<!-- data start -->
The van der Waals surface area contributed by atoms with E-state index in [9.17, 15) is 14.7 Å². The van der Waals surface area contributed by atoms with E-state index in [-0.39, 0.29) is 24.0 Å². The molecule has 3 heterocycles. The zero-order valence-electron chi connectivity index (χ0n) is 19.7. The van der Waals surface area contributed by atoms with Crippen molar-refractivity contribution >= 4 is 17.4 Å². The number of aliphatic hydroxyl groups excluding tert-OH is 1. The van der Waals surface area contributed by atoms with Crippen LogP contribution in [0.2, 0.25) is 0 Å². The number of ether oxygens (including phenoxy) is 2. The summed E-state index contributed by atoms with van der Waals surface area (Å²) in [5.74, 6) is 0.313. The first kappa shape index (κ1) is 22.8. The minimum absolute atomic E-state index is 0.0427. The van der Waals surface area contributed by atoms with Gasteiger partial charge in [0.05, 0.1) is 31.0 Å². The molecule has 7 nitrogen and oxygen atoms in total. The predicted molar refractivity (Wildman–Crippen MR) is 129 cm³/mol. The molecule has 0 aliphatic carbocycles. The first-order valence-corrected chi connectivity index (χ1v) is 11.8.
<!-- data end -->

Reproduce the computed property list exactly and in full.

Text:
The van der Waals surface area contributed by atoms with E-state index in [9.17, 15) is 14.7 Å². The van der Waals surface area contributed by atoms with E-state index in [-0.39, 0.29) is 24.0 Å². The molecule has 3 heterocycles. The zero-order valence-electron chi connectivity index (χ0n) is 19.7. The van der Waals surface area contributed by atoms with Crippen molar-refractivity contribution >= 4 is 17.4 Å². The number of aliphatic hydroxyl groups excluding tert-OH is 1. The van der Waals surface area contributed by atoms with Crippen LogP contribution in [0.2, 0.25) is 0 Å². The number of ether oxygens (including phenoxy) is 2. The summed E-state index contributed by atoms with van der Waals surface area (Å²) in [5.74, 6) is 0.313. The first kappa shape index (κ1) is 22.8. The minimum absolute atomic E-state index is 0.0427. The van der Waals surface area contributed by atoms with Gasteiger partial charge in [0.05, 0.1) is 31.0 Å². The molecule has 7 nitrogen and oxygen atoms in total. The predicted molar refractivity (Wildman–Crippen MR) is 129 cm³/mol. The molecule has 0 aliphatic carbocycles. The first-order valence-corrected chi connectivity index (χ1v) is 11.8.